Thursday, 10 January 2013


Top: Amina Mohamed and Alan John Kwadwo Kyerematen; bottom: Mari Elka
Pangetsu and Ahmad Thougan Hindawi. Photo by: UN, UNCTAD, World Economic
Forum and Wikipedia
Nominations for the job of WTO director-general were due Dec. 31, and six of the nine individuals hail from the developing world. Alan John Kwadwo Kyerematen from Ghana, Mari Elka Pangetsu from Indonesia, Ahmad Thougan Hindawi from Jordan and Herminio Blanco Mendoza from Mexico have served as trade ministers. Kenya nominee Amina Mohamed is the U.N. deputy executive director of the U.N. Environment Program; Roberto Carvalho de Azevêdo is Brazil’s permanent representative to the WTO.

Rounding out the list of nominees are Anabel González from Costa Rica, Tim Groser from New Zealand and Taeho Bark from South Korea.

Developing countries continue to suffer from trade barriers erected by Europe, the United States and other industrialized countries, and so it’s little wonder that Indonesia, for instance, has expressed the hope that Pangetsu’s nomination will “bridge the interest of developing countries and developed countries in WTO,” as presidential spokesman Teuku Faizasyah told the Straits Times.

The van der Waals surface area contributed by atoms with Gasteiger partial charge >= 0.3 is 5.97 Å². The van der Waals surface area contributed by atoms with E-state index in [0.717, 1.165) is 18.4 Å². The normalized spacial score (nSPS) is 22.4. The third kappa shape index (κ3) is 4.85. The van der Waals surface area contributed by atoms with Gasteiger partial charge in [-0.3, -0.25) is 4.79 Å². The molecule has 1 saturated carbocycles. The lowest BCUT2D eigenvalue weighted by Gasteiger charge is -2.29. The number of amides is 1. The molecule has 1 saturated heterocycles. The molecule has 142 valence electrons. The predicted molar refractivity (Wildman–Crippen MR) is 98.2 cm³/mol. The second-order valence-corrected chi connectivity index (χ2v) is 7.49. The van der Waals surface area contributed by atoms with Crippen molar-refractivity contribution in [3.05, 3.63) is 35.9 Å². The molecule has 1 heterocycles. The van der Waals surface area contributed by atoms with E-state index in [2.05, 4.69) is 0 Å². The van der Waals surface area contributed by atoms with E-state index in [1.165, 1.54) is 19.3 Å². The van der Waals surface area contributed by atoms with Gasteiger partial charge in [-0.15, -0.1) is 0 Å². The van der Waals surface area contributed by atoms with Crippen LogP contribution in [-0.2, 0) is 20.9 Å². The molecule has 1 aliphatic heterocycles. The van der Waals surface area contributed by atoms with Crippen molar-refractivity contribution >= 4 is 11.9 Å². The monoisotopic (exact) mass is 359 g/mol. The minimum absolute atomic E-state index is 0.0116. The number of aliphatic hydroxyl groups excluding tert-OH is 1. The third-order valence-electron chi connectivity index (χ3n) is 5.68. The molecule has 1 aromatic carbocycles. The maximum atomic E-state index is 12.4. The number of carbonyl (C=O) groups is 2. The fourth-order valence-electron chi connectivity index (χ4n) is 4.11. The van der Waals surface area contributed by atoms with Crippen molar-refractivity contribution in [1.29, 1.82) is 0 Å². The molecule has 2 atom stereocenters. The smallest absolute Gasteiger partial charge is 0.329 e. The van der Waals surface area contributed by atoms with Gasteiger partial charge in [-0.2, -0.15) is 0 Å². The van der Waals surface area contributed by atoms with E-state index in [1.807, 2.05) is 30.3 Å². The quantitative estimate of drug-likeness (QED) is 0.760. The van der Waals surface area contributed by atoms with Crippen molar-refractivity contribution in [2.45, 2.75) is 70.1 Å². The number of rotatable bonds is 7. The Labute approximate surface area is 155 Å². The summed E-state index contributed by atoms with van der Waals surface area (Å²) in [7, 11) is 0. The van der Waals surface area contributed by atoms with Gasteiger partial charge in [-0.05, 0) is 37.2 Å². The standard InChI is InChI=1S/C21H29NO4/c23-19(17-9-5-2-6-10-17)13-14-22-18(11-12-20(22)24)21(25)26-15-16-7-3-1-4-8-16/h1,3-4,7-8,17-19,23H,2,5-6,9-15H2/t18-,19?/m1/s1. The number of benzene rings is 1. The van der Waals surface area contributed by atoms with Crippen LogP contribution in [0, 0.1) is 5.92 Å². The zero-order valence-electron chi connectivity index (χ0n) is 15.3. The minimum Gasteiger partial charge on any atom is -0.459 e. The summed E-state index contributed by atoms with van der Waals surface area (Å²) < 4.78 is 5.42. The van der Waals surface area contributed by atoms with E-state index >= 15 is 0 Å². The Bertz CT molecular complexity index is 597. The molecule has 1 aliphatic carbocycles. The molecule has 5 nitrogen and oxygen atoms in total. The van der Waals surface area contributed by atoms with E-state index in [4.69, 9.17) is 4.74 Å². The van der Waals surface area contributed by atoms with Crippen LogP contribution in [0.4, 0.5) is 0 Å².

This would not the first time someone from the developing country would head the global body, which has been largely criticized for failing to close a deal as part of the Doha negotiations that started in 2001. Among the negotiations’ main objectives is to lower trade barriers, which would boost export opportunities for developing countries and a chance to cut their dependence on foreign aid. Supachai Panitchpakdi from Thailand headed the WTO from 2002 to 2005.

There’s a danger, however, that developing countries will fail to unite behind a single candidate, given the plethora of nominations.

Candidates are expected to present their “vision” for the organization on Jan. 29 at WTO headquarters in Geneva. The organization is expected to announce its new director-general in May, three months before Pascal Lamy’s term expires in August. Whether controversial schemes such as aid-for-trade will be raised in those proceedings remains to be seen.


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